With regard to the Agency’s rebuttal burden under Letterkenny, the Arbitrator found that the Agency would have taken the same action even absent the grievant’s protected activity – insofar as the Agency would want to protect the GC from his “pronouncement of a ‘communications failure’” – but this could not constitute a “legitimate justification” within the meaning of Letterkenny because “[i]t would place members of Management (such as the [GC]) and supervision (such as [the temporary supervisor]) above Agency policies otherwise applicable to all.”[4]  Id. at 76-77.  Accordingly, the Arbitrator found that the Agency’s conduct of the investigations violated § 7116(a)(4) of the Statute. 

            The Arbitrator also found that the conduct of the investigations violated Title VII because it was in reprisal for the grievant’s testimony during the EEO structure arbitration.  Id. at 86. 

IV.       Remedy Award

            In the remedy award, the Arbitrator framed the issue as follows:  “What appropriate remedies are available and should be awarded for the [violations found in the merits award]?”  Remedy Award at 2.

            The Arbitrator stated that, “[t]o understand the damage and relief portions of this arbitration requires considering in tandem two triggering incidents,” specifically:  (1) the confrontation between the grievant and the temporary supervisor; and (2) the Agency’s treatment of her allegations regarding that confrontation.  Id. at 32.  With regard to the confrontation, the Arbitrator stated that its “damaging emotional effects on the grievant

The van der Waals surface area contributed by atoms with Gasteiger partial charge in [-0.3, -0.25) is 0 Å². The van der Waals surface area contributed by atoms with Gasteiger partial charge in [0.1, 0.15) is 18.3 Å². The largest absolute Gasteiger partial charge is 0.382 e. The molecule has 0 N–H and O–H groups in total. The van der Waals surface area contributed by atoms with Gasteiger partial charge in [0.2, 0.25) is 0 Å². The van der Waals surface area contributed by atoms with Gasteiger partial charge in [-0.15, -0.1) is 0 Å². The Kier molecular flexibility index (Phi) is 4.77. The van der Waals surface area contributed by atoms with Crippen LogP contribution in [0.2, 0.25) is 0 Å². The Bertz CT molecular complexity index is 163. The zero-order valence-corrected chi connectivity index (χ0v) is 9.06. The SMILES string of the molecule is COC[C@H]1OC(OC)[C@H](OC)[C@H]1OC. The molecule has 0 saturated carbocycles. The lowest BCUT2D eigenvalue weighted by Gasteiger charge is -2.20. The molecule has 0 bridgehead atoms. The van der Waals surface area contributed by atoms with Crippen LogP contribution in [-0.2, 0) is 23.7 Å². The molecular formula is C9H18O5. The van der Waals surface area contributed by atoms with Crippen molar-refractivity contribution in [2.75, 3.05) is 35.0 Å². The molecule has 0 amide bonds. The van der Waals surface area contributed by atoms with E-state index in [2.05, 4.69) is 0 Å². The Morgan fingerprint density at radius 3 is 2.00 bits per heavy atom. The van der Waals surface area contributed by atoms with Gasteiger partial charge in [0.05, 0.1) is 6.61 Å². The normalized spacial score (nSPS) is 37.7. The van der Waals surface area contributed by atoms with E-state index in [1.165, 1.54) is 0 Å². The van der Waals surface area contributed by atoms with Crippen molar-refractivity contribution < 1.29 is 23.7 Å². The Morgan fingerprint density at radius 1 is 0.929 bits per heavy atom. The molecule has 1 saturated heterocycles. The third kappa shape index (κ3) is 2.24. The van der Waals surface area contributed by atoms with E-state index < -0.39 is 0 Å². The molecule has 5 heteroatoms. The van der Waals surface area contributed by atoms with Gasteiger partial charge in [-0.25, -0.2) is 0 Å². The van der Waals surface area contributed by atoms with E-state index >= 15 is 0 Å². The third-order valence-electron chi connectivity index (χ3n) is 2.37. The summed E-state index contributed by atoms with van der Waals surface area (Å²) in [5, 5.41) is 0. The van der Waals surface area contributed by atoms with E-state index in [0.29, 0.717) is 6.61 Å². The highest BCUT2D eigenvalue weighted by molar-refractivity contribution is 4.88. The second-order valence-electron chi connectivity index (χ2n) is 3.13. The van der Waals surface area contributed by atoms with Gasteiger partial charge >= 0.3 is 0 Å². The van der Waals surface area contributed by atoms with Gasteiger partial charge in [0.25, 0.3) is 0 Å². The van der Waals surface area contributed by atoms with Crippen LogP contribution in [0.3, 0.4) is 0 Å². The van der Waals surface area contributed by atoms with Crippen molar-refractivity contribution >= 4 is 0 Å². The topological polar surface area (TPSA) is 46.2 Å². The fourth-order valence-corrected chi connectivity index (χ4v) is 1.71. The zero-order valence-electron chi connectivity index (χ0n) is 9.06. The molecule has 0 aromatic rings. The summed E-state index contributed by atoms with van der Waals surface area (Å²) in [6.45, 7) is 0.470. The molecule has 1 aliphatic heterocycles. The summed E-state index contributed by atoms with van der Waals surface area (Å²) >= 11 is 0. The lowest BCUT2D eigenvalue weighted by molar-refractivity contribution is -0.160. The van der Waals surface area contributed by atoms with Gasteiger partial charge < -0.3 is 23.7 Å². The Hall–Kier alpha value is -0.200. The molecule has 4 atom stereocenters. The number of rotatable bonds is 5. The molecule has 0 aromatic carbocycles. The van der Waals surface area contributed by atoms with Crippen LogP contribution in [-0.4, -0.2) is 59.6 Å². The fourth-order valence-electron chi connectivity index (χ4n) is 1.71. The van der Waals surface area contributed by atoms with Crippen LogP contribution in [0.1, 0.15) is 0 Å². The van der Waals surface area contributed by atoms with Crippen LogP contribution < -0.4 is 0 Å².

. . . were immediately evident” after the confrontation.  Id.  With regard to the Agency’s treatment of the grievant’s allegations, the Arbitrator stated that “[t]he emotional and psychological impact on the grievant . . . [was] not as immediate as her [Post Traumatic Stress Disorder (PTSD)]-like symptoms that followed” the confrontation, but that, “following the [GC’s] pronouncement that the [confrontation] was just a case of mis-communications, the grievant became severely distressed with the realization that the official she had turned to for help was not going to vindicate the trust she had in him.”  Id.  The Arbitrator further stated that she then “lost her appetite and ability to sleep, consequences which can be ascribed in part to the impact of [the confrontation] but [exacerbated] by” the Agency’s treatment of her allegations.  Id. at 32-33.